“The mutineers would have gotten away with it, too, if it weren’t for the collapse of the Flow.”
Okay, first question: WHY HAVE I NOT READ ANYTHING BY JOHN SCALZI BEFORE?!
By which I mean, oh boy did I enjoy this book! It’s not perfect, but it was a LOT of fun!
In the far-flung future, mankind has expanded far beyond the Earth – and subsequently lost touch with its home planet. This happens after the ‘Flow’ to Earth – the path that allows for travel between vastly remote locations within a sensible time span – collapses. Without that pathway, the journey could take millenia.
So, civilisation now consists of what is called the Interdependency: a highly structured, convoluted system of guild-owning families, each with a set of monopolies on certain trade items. The theory being, if everyone absolutely needs to rely on everyone else, peace and prosperity will reign. Well, it’s a nice theory…!
The Collapsing Empire is a fast-paced story following several characters, including the woman who has just discovered she’s unexpectedly about to become the new Emperox, or supreme ruler. The action takes place between her home, Hub, and the most remote planet in the Interdependency, End. With trouble in the Flow, and scheming nobles on both worlds, the new Emperoxy is certainly going to be an interesting time.
What I loved about this book was the cast of characters, particularly the thoroughly amoral, self-serving, foul-mouthed Lady Kiva. She seems incapable of not using the f-word in every sentence, so do be warned – about that, and also her obsession with having sex with anyone who wanders into view! This might not be to everyone’s taste, but the absolute hedonism (or, actually, sybaritism– hedonism is a little bit less self-centred ;)) with which she lives her life is kind of refreshing.
Tales of the future are so often dark and miserable these days. In fairness, we’re only seeing the higher echelons of society here, but while lives are not perfect at least it feels like society has made some improvements. Like, the utter irrelevance of gender, it would appear – loved that! Although it might be said that the author possibly drove these views just a little, whereas just having that the reality would have been enough and more subtle.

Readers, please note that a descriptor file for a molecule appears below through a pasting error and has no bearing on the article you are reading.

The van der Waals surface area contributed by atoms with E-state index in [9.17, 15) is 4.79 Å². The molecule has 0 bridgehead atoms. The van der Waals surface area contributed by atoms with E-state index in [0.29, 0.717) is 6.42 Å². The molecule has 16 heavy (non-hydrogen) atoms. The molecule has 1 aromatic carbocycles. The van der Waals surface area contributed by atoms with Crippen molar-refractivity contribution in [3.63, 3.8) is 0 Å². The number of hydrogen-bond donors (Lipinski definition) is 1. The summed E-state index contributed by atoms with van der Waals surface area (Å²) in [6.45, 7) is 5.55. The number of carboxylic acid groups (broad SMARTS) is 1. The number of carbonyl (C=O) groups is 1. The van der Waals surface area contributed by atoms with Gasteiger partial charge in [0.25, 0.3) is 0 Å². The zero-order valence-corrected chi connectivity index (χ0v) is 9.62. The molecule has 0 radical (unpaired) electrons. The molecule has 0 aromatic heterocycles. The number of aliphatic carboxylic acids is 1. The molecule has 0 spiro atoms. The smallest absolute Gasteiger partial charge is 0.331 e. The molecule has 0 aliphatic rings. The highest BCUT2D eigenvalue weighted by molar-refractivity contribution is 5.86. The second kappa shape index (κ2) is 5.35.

Talking of, there is a very obvious correlation between the events unfolded in the story, and a real-world analogy. It’s not rammed down anyone’s throat, but some people do find that sort of thing annoying. And no, as the author’s note at the end is at pains to point out, it isn’t the title linking to any political landscape of the past 12 months!
Back to the story, and while I thoroughly enjoyed the romp of a read, I did find it a little, hmm – shall I say, unsurprising? I’m not sure if there was meant to be a twist, or revelation, but it felt just a teenie bit flat for lacking that, which felt odd given the story coming from several different aspects. I’d also suggest the opening is a bit off, starting with characters who subsequently aren’t that important, although the snippet of their story is sort of background to events much further along.
I was wondering as I approached the end if there was actually a good case for a sequel, let alone a series, but the last few lines do add an intriguing hook – and I can’t wait for volume 2! I just have to hope that the author’s back catalogue – shamefully overlooked in my reading to date – is half as much fun as this 🙂
NetGalley eARC: 336 pages / 18 chapters
First published: 24th March 2017
Series: The Collapsing Empire book 1
Read from 17th-21st March 2017
My rating: 8/10